With 350M messages sent a day, Snapchat explores how to make money

Above: Snapchat chief executive Evan Spiegel

Image Credit: Jolie O'Dell/VentureBeat
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SAN FRANCISCO — Snapchat sends 350 million self-destructing messages a day.

Snapchat’s founder Evan Spiegel said at TechCrunch Disrupt today that the company’s userbase is growing rapidly and is attracting an increasingly broad range of users.

“I was just snapping my mom this morning,” Spiegal said. “We’re growing across every demo graphic from 30 year olds at the airport to 16 year olds at the mall.”

Snapchat is a mobile application where you can send photos to your friends that will disappear in 10 seconds. Less than six months ago, Snapchat was sending 150 million messages a day. That number has since soared, and Spiegel said the company is exploring the possibilities for in-app purchases, so it can actually make money off its massive audience.

“We’ve been thinking a lot about the future of the product,” he said. “We are a business, and we want to make money, but the way we think about monetization has changed. We’ve looked to Tencent [an Internet portal], which makes the vast majority of their revenue from in-app transactions. They had to build things that people wanted to buy. That’s a really scary challenge, to make things that people want.”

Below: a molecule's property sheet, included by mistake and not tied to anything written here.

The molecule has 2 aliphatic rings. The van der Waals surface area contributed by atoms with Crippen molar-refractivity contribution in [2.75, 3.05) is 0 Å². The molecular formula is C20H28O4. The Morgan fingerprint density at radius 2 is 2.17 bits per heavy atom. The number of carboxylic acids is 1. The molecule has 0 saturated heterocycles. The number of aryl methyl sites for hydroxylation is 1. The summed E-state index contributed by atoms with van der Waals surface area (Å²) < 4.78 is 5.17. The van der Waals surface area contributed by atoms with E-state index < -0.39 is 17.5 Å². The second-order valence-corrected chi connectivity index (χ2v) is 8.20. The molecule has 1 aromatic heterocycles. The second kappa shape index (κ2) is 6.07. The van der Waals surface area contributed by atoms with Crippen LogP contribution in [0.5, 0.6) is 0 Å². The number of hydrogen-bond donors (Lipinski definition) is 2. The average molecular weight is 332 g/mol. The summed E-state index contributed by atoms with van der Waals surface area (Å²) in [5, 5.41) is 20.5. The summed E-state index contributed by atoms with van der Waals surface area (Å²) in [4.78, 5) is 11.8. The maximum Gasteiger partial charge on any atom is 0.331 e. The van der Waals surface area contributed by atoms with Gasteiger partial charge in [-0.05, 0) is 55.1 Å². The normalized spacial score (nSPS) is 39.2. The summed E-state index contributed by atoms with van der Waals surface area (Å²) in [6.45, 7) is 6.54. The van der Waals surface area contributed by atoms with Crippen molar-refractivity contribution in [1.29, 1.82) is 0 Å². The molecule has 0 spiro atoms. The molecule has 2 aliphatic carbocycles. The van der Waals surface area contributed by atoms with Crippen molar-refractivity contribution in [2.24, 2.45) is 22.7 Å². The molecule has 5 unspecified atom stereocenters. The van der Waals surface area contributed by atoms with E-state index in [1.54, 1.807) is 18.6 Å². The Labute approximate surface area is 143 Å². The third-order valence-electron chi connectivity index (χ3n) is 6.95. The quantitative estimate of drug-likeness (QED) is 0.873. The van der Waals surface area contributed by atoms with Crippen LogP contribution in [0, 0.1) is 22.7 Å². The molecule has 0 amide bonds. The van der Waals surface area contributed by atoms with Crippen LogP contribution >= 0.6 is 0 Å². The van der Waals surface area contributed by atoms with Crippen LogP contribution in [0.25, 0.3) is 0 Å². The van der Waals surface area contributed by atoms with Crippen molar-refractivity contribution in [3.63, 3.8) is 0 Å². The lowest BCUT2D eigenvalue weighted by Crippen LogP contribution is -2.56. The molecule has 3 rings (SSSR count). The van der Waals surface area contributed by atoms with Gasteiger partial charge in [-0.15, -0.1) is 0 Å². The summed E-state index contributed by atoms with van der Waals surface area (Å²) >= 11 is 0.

Spiegel did not offer a timeline on monetization but said he hopes Snapchat will make revenue before the next time it seeks funding. The company raised a $60 million “scaling round” in June to build its server infrastructure and hire new engineers.

This is an impressive amount for a company that has yet to earn a cent, but the investors were impressed by the viral-growth and high-levels of engagement. Instagram — a fellow social application that didn’t make money but had millions upon millions of users — sold to Facebook for $1 billion.

Spiegel said the fundamental premise of Snapchat is that the messages delete. In an era where everything we do online can be stored and tracked, the appeal of Snapchat is in its ephemerality. However, the lack of a lasting record can invite mischief and people always joke about Snapchat and “sexting.”

Spiegel, however, said Snapchat is better used for other purposes.

“Snapchat is not a great way to share photos you want to keep private because people can take screenshots,” he said.
“We can’t prevent that. It’s not a great way to send elicit pictures. Snapchat is more about sharing the moment.”

More information:

Snapchat is a photo messaging application developed by four Stanford students. Using the app, users can take photos, record videos, add text and drawings, and send them to a controlled list of recipients. Users set a time limit for how... read more »

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